If Ball will always be a version of the player he’s been since he was drafted, just what is his NBA destiny?
It was less than two minutes since his career was officially reborn with the New Orleans Pelicans, and barely more than a second had ticked off the shot clock when the ball reached his hands. But without any hesitation whatsoever, Lonzo Ball rose to launch a contested three-pointer anyway, ready to prove an offseason of tireless work on his jumper would pay off when the games began to matter.
Just like that, the sweeping labors of his first two NBA seasons were washed away, replaced by the promise that made Ball one of the most hyped prospects ever when he was selected with the No. 2 overall pick of the 2017 draft.
The immediate sense of hope Ball provided in the season-opener, unfortunately, has proven fleeting over the first two months of 2019-20. His numbers are unchanged, his reworked shot is still broken, and his place in the Pelicans’ present and future plans has never been more tenuous.
All of which begs the question: If Ball will always be a version of the player he’s been since he was drafted, just what is his NBA destiny?
Ball is averaging 10.1 points, 4.6 rebounds, 5.5 assists, and 1.2 steals per game, numbers right in line with his career norms. He’s shooting 37.0 percent from the field and 33.3 percent from beyond the arc, also similar to seasons past.
The one area where Ball has made obvious strides in New Orleans? At the free throw line, where he’s up to a still-ugly 56.0 percent after failing to make half of his foul shots in each of his first two NBA seasons.
The other aspect of his game providing a small measure of optimism, better finishing numbers at the rim, doesn’t actually indicate improvement.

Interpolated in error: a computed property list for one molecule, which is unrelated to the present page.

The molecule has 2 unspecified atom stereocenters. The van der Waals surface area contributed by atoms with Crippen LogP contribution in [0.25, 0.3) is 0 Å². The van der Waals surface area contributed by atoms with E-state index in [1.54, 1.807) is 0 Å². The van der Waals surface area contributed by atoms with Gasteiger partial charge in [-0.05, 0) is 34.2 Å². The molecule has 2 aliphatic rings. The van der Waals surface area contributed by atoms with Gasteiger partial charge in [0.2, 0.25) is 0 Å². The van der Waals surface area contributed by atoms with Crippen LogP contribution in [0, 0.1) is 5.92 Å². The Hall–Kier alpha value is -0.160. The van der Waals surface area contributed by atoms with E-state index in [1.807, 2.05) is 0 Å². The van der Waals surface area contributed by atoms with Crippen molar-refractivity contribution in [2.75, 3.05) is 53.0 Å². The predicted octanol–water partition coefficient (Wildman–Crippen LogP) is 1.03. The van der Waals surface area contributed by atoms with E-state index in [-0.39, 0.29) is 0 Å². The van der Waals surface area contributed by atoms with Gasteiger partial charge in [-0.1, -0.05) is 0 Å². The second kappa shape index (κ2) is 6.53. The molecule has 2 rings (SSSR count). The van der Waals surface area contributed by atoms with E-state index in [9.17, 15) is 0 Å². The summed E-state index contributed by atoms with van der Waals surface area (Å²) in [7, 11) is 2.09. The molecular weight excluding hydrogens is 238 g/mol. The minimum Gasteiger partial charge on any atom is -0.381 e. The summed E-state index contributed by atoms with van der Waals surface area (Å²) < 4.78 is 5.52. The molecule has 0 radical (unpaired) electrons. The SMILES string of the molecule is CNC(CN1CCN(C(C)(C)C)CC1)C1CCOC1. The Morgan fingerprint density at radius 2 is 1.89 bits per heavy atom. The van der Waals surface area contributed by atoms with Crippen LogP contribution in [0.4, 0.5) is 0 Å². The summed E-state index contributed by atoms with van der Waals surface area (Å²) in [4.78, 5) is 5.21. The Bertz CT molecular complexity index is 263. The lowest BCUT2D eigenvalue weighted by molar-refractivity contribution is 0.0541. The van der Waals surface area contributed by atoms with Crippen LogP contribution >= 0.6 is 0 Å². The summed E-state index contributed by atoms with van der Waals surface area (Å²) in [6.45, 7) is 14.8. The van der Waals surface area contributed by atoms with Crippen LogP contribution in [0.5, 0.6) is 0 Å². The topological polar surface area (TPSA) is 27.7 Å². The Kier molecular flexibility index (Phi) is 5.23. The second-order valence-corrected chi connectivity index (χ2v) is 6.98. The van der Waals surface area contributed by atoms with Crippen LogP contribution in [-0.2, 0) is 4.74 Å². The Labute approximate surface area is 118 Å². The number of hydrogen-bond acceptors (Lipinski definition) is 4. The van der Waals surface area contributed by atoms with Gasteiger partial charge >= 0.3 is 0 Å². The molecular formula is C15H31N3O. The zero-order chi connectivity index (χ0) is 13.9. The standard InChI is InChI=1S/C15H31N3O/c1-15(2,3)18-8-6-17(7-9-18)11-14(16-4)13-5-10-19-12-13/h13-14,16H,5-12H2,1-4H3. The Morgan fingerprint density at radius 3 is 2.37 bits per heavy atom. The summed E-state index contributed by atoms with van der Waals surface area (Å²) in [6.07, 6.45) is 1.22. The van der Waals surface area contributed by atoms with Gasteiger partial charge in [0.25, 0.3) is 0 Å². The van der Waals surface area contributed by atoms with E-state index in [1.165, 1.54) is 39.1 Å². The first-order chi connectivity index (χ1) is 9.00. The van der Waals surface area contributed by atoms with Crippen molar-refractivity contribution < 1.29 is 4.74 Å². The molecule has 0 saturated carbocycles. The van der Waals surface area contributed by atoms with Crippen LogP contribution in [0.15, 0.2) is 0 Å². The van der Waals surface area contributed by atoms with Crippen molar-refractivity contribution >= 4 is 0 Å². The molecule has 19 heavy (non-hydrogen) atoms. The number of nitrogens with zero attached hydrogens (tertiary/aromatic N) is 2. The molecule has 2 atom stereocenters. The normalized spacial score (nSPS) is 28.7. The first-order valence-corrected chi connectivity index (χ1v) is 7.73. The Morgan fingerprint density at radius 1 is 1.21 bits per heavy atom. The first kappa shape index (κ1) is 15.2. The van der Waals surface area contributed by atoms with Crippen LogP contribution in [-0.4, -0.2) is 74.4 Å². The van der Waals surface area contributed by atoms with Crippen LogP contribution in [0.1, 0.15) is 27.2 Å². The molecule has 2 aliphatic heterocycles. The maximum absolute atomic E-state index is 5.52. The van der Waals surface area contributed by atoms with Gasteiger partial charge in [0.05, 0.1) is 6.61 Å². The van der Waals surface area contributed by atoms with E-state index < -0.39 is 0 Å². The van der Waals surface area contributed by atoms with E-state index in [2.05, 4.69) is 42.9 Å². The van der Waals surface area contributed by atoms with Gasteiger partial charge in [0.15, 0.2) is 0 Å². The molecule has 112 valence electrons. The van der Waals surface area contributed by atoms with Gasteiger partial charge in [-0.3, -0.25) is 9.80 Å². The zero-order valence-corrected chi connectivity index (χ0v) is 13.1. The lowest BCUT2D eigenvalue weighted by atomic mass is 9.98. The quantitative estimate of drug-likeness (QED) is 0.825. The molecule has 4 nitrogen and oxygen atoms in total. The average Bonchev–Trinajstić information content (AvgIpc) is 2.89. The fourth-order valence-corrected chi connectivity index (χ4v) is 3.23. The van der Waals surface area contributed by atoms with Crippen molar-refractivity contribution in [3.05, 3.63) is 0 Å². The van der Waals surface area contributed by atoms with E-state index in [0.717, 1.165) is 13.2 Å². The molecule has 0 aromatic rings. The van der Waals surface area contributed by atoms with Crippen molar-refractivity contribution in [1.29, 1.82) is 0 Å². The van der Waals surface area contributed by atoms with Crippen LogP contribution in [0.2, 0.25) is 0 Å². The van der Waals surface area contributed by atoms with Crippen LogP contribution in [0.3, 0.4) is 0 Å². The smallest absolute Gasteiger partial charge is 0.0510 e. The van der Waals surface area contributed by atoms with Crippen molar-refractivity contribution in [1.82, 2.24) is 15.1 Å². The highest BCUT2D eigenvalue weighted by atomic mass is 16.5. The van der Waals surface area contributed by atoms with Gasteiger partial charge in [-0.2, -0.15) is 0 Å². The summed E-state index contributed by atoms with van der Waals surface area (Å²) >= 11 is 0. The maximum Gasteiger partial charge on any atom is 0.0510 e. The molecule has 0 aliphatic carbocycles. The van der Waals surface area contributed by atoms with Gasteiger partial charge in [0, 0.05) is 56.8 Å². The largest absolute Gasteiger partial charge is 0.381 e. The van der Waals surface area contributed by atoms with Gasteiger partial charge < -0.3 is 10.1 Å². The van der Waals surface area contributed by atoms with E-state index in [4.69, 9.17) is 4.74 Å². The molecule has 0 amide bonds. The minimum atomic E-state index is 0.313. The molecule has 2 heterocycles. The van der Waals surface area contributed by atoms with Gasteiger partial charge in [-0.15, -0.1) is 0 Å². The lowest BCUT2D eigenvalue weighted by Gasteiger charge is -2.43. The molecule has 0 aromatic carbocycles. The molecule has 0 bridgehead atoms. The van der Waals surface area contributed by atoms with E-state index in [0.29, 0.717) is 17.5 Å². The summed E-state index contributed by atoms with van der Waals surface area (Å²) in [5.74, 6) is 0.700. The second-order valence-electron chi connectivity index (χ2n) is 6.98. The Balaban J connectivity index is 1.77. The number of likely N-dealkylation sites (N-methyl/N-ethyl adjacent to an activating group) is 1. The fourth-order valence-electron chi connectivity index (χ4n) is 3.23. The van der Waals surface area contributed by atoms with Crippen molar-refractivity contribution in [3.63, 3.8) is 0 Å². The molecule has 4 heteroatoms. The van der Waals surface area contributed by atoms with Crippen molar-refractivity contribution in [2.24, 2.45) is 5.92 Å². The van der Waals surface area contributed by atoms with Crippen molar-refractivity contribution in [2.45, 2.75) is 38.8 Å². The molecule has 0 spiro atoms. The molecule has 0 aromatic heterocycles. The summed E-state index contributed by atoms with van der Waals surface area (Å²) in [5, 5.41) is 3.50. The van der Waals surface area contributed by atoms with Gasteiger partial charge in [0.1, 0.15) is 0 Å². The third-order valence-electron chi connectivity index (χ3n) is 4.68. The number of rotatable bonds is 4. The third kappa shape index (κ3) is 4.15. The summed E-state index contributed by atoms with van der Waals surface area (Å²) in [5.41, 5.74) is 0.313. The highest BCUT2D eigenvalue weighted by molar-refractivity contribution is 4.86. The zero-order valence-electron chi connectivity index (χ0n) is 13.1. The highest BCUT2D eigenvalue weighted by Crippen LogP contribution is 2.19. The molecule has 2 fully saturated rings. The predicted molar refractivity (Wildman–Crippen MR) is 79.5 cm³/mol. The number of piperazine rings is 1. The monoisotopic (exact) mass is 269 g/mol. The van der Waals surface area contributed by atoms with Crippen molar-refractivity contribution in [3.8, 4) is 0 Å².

Ball is shooting 65.8 percent from the restricted area this season, over 10 points better than last year and nearly 20 points better than his debut campaign. He’s taking less than two shots at the rim per game, though, a troublingly low mark for a high-minute guard who’s not an elite marksman.
Ball, basically, hasn’t so much gotten more comfortable finishing inside as he has become more selective shooting from the paint altogether – a damning indictment of his long-term potential.
Playing next to a primary ball handler in the Pelicans’ uptempo system seemed the ideal environment for Ball to revive his career after disappointing with the Lakers. Instead, he’s been in and out of the starting lineup over the past month as Alvin Gentry tries his damndest to give his team a much-needed jolt.
Obviously, Ball and the Pelicans have suffered as a result of Zion Williamson’s absence. Much of the reason for hope stemming from Ball’s trade to New Orleans revolved around his fit with Williamson, who seemed the perfect teammate to unlock the special passing ability that made Ball a blue-chip prospect coming out of UCLA.
Ball, like always, is showing it in flashes. But his utter aversion to penetrating and below-average shooting ability cancels out the impact of his brilliant court sense, and his effectiveness on the other end is more muted than that of a true stopper.
Where does that odd blend of attributes leave Ball? Certainly not as a starter-level player and perhaps not even worthy of a rotation spot on a good team.
Disclaimer: It’s still early. Ball is 22 and has made just enough progress as a jump-shooter to allow for the possibility of some growth remaining.
But the prospect of him ever living up to the hype is long gone. Now, after his rough start with the Pelicans, even the hope of Ball developing into an impact role player seems a bridge too far.